“Distrust those cosmopolitans who go to great length in their books to discover duties they do not deign to fulfill around them.”—Jean-Jacques Rousseau, Émile (1762)
I’ve dealt with a number of famous authors and activists who rail against materialism in their books and interviews. They claim to have nothing but contempt for worldly things in public. Yet in private they turn into hard-nosed capitalists as soon as the subject of “getting paid” comes up. They want to be put up in the finest hotels, taken out to the finest restaurants, paid top dollar for their talk. It’s always so disappointing, so gross. These people, who talk about how much they love humanity in their books and interviews, are often abusive assholes in person. I watched one famous Canadian environmentalist (who shall remain nameless) reduce a teenage waitress to tears. Why? Because her salad wasn’t quite right. She was a terrible tipper too. It was actually embarrassing.
Nassim Nicholas Taleb isn’t like this. Not at all. The man is consistently kind to taxi drivers and waiters, janitors and hotel staff, bartenders and street people. What’s more, he cares about getting heard and spreading his ideas far more than he cares about getting paid and spreading his brand. I could give you numerous examples but the following should suffice. When the Loyola College for Diversity and Sustainability asked Taleb to come up to Montreal for a talk, the event organizers made it clear that, due to budget cuts, they had no money. Taleb said that was fine: he’d do the Concordia talk for free and pay for the entire trip out of his own pocket. And he did! Seriously, dude wouldn’t even let us buy him a shish taouk! Meanwhile, two weeks later, a well-known environmentalist, who rails incessantly against capitalism and greed, told us, in no uncertain terms, that he wouldn’t show up for less than $10,000.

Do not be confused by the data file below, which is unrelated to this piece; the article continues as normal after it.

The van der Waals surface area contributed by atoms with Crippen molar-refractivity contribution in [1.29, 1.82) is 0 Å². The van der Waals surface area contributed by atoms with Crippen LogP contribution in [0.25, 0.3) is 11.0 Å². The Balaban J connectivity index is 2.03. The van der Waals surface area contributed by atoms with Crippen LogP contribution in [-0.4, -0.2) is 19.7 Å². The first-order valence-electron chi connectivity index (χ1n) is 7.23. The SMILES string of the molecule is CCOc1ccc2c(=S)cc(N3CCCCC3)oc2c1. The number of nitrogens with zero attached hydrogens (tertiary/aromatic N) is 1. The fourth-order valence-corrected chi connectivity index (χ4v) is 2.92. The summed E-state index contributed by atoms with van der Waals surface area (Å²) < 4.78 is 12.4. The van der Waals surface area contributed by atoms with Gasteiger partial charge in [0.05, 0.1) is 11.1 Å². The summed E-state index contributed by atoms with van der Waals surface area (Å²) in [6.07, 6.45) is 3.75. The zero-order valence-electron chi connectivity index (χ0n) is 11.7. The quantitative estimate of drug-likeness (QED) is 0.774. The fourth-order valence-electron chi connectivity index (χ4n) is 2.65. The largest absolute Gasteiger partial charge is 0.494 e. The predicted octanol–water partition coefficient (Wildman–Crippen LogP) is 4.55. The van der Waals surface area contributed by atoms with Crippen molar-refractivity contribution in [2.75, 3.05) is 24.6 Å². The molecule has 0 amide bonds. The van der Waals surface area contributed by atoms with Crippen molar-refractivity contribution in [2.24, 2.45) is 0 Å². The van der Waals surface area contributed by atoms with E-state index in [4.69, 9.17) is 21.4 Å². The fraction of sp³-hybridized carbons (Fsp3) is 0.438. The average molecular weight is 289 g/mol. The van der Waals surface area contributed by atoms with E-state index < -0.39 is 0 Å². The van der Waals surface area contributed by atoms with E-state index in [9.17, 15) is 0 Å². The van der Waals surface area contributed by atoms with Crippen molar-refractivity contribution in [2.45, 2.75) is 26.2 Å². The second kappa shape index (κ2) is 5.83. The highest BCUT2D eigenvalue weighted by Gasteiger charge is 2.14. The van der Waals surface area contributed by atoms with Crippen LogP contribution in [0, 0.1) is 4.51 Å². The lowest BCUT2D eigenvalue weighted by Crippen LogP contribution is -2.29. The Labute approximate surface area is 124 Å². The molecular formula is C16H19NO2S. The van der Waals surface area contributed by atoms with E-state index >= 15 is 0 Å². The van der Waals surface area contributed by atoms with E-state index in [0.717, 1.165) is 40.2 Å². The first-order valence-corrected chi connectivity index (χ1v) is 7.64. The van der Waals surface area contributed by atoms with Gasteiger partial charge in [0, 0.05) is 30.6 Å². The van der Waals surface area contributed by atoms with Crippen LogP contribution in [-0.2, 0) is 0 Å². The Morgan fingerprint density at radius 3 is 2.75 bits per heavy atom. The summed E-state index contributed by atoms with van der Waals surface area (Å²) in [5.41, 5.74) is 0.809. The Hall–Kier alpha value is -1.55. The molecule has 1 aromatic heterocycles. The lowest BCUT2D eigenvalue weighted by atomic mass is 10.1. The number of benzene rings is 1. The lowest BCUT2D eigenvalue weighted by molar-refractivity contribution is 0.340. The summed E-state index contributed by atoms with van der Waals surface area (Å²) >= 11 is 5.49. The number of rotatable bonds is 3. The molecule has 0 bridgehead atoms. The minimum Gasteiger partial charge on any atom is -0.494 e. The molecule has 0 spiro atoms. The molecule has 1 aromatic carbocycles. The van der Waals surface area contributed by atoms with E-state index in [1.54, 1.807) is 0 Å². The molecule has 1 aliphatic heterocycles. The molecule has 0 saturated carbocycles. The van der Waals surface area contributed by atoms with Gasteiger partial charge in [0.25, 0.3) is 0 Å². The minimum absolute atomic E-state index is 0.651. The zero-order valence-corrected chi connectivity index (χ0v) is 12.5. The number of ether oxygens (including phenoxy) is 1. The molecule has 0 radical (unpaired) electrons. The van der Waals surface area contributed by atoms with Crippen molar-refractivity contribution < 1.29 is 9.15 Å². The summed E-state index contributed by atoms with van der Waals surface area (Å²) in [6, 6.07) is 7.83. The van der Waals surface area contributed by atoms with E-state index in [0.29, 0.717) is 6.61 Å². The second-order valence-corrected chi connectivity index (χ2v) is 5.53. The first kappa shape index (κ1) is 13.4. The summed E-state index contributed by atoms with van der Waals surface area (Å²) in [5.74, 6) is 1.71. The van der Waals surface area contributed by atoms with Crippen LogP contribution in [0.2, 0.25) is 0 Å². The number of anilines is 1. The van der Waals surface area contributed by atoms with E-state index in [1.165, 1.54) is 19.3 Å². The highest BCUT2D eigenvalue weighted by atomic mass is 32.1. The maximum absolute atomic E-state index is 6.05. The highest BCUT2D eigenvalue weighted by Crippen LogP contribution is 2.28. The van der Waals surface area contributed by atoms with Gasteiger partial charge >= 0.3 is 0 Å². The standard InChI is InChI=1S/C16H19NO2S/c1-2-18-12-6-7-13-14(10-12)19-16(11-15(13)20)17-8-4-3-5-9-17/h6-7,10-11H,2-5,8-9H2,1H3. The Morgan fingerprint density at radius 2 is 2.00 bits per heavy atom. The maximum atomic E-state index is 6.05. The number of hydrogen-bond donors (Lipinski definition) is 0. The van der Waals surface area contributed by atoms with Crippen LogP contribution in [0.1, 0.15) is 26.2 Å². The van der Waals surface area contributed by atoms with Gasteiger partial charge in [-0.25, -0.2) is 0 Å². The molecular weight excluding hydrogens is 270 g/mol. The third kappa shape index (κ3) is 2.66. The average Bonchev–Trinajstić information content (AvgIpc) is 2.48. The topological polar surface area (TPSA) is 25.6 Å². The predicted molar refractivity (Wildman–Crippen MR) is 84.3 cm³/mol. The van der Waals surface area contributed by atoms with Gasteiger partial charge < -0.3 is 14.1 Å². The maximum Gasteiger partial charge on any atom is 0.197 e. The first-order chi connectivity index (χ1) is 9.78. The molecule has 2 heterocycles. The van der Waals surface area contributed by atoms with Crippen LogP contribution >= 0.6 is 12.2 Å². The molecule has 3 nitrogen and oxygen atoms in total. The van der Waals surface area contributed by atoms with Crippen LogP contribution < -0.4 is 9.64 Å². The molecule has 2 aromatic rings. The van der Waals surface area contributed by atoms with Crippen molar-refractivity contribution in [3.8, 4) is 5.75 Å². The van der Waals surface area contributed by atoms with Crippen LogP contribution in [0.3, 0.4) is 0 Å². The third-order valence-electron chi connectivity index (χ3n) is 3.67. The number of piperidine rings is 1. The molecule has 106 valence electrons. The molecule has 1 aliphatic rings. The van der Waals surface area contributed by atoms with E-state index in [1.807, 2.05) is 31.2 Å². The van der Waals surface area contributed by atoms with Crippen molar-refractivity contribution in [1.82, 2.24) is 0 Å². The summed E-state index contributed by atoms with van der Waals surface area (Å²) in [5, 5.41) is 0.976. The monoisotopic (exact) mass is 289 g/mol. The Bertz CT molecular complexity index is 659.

It’s nice to know that there are public intellectuals out there, people like Nassim Nicholas Taleb, who walk their talk; people who remember what philosophy is, what the examined life looks like, and what this whole ideas thing is for.
—John Faithful Hamer, The Myth of the Fuckbuddy (2016)